There are a lot of young, talented outfielders for fantasy purposes, and two of the bigger names among prospects were also big disappointments in 2016: Byron Buxton and Jorge Soler. Buxton reached the top of prospects lists for the last few seasons, and he finally got his shot to play full-time when he won the starting gig to open the year. Soler had a part-time role in 2015, and it looked like it would continue for 2016, but fantasy owners still hoped for a strong 350 AB or even a breakout that forced the Cubs to play him more.
In the end, 2016 proved to be a bust for these young outfielders. Neither one reached 300 AB or hit over .240. They both struggled mightily in the first half. However, each player had one good month late in the season that helped salvage their seasons and give hope for the future. The question is, does that one good month get them over the bumpy road of 2016, or will the struggles continue for the foreseeable future?
Buxton Breaks Loose? Not Really.
Buxton’s September was too little, too late for redraft leagues looking to get production out of him during the full year. There’s even a good chance he was available on the waiver wire before he took off so late in the year. In keeper leagues, owners were forced to waste a bench spot until the playoffs, when Buxton’s bat may have helped teams advance a round or two. At least keeper leagues are looking long-term to begin with, and the late surge is an optimistic sign. Buxton hit 9 of his 10 season home runs in September and October. He always offers speed, assuming he can get on base. What does this mean for 2017?
There’s no way to sugarcoat his first half. His contact rate never projected to be good, but it was horrific at 58%, and he only walked at a 4% clip. Then, even when he hit the ball, it was without much force, because his hard hit rate was below league average. For the season, his swinging strike rate was about 15%, about 5% above league average. He deserved the demotion, and though he fared better in batting average and OPS, his contact rate was still just 70% against minor league pitchers. His major league equivalents for his 2016 minors stint aren’t bad: .288, 10 HR, 6 SB. That said, the big hole in his swing due to contact issues and plate discipline won’t go away overnight.
When it comes to his great finish, it doesn’t look sustainable for a full season. He already displays at least average power for a fantasy player with a hint of more to come, but a 30% HR/FB won’t carry over. He did correct his drop in LD% from July and hit fewer ground balls, but without a lot of hard contact, it’s no sure thing that he’ll keep up a .270+ average. The fact remains that his plate discipline and contact rate have to get out of the danger zone before I can trust him to be a reliable regular. Some players prove useful despite a low contact rate, but it’s usually because they can also take a walk (see Kris Bryant’s rookie season). Buxton doesn’t walk and swings and misses too much to be anything more than a major risk in 2017.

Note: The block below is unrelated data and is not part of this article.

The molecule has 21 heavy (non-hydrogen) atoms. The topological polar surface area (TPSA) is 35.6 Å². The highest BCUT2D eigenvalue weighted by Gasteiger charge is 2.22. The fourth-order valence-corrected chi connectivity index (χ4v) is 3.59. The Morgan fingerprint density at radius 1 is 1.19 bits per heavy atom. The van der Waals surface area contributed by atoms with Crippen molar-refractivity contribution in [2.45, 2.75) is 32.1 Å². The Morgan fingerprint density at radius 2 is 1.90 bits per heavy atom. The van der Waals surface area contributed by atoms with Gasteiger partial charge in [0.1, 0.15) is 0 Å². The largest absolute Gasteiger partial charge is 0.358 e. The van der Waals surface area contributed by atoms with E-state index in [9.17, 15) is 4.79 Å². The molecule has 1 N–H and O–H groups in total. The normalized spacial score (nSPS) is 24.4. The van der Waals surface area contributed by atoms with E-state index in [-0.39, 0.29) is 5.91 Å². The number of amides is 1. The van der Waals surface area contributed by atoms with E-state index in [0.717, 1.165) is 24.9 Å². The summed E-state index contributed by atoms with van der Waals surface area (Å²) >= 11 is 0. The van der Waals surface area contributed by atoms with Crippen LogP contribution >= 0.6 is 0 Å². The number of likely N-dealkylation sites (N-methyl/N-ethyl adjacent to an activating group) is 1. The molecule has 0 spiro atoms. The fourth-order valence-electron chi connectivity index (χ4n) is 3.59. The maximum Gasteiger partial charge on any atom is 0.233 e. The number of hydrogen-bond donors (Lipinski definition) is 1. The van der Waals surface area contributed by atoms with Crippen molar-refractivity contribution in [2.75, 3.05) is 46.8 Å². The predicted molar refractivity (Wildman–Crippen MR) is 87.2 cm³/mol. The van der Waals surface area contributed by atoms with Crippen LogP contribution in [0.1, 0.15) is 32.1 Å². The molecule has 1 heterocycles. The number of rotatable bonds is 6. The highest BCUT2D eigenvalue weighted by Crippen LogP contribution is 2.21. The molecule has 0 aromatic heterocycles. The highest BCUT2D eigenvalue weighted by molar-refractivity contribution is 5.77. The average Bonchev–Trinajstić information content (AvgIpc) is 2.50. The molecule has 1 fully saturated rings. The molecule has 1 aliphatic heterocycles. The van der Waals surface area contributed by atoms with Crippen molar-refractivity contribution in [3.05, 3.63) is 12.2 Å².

For keeper leagues, you’re still obligated to hold on to him, but I’d have no problem selling him based on his September breakout. Get a good long-term option in return, and don’t sell for ten cents on the dollar, but his profile doesn’t project to be someone who will quickly figure it all out and become an immediate superstar.
Soler Needs Opportunity, Health
Jorge Soler is frustrating to own. For two seasons he’s struggled to stay on the field, and he’s also had a hard time putting together consistent results. Unlike Buxton, Soler has two partial seasons where he has put up a few months of solid production (though there was only one month in 2016). Also, unlike buxton, Soler has shown solid plate discipline, improving his walk rate by nearly 4% in 2016 and cutting down on his swings outside the strike zone.
In 2016 he manage to loft the ball more, and when combined with his improved HR/FB (from 14% to 17%), he shows he has 25+ HR potential in a full season. A drop in hard hit rate and LD% resulted in a lower BABIP, which hurt his average, but his hot August showed that he’s capable of keeping his BABIP and average above league average for at least part of the year.
The major issue with Soler is his ability to stay on the field. He’s not a great defender, and the left side of his body seems incapable of keeping healthy (left oblique, left ankle, left hamstring). You can’t have a breakout year if you can’t stay in the lineup. Luckily for Soler, the Cubs traded him to the Royals, where he projects to be the primary DH, as well as filling in at the corner infield spots when possible. A move to the American League may be the best thing for him, and I have higher hopes for 2017 production out of Soler than I do for Buxton. Again, he does need luck to stay healthy, but a season of 500 AB could result in a .270, 25 HR, 80 RBI year.
Given how little he should cost in redrafts (and even some keeper formats), he makes a good high-risk, high-reward target.
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